Archive for the ‘food and agriculture’ Category

EU Expenditure On Animal And Plant Health And A Safe Food Chain

May 12, 2015 Comments off

EU Expenditure On Animal And Plant Health And A Safe Food Chain
Source: European Parliamentary Research Service

The agri-food sector plays a significant role in the EU’s economy, employing close to 50 million people. EU expenditure on ‘food and feed’ aims to contribute to safety along the food chain, mainly by preventing, controlling and eradicating serious pests and diseases, in animals or plants, and strengthening related controls. Key objectives include safeguarding public health and consumers as well as animal and plant health, and protecting the value of economic sectors related to the food chain.

Policy Basics: Special Supplemental Nutrition Program for Women, Infants, and Children

May 4, 2015 Comments off

Policy Basics: Special Supplemental Nutrition Program for Women, Infants, and Children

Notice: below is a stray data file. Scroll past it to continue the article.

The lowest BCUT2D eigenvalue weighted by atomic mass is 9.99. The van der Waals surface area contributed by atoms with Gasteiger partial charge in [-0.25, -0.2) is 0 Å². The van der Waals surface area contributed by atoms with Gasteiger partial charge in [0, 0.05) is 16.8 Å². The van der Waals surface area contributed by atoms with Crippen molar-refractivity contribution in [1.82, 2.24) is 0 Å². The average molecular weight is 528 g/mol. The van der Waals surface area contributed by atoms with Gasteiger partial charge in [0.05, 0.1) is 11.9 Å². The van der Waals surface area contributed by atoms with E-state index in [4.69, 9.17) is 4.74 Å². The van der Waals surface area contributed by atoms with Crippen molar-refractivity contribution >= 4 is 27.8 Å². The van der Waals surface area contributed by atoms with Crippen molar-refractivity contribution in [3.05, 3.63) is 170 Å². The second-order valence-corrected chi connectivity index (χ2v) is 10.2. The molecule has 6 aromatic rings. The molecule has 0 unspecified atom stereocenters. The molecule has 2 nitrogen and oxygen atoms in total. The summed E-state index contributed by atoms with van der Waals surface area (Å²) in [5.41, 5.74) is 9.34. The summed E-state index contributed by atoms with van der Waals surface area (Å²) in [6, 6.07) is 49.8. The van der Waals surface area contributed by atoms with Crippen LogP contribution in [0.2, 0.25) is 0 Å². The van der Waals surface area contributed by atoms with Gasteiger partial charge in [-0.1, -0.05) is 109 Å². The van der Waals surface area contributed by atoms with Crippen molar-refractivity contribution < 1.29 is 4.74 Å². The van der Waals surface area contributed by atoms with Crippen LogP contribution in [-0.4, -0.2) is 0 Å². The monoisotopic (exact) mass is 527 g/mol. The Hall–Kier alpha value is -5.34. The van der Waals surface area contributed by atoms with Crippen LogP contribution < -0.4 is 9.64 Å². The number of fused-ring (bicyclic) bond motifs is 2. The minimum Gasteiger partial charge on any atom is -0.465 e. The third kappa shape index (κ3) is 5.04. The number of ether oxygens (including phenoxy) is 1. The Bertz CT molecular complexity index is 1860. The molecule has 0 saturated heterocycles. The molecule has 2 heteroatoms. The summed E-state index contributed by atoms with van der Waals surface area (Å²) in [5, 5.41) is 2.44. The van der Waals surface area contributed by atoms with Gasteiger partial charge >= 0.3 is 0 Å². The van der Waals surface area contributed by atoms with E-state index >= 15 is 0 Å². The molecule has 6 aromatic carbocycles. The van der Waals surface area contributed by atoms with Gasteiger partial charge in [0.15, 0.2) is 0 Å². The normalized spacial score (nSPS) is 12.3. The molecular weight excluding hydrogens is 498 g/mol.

Source: Center on Budget and Policy Priorities

The Special Supplemental Nutrition Program for Women, Infants, and Children, popularly known as WIC, provides nutritious foods, counseling on healthy eating, breastfeeding support, and health care referrals to more than 8 million low-income women, infants, and children at nutritional risk.

Infants and very young children can face lifelong cognitive and health consequences if they don’t get adequate nourishment. WIC aims to ensure that pregnant women get the foods they need to deliver healthy babies and that those babies are well-nourished as they grow into toddlers.

An extensive body of research over the last few decades shows that WIC works. WIC participation contributes to healthier births, more nutritious diets, improved infant feeding practices, less anemia, and more preventive health care.

Safeguarding biological diversity: EU policy and international agreements

April 24, 2015 Comments off

Safeguarding biological diversity: EU policy and international agreements
Source: European Parliament Think Tank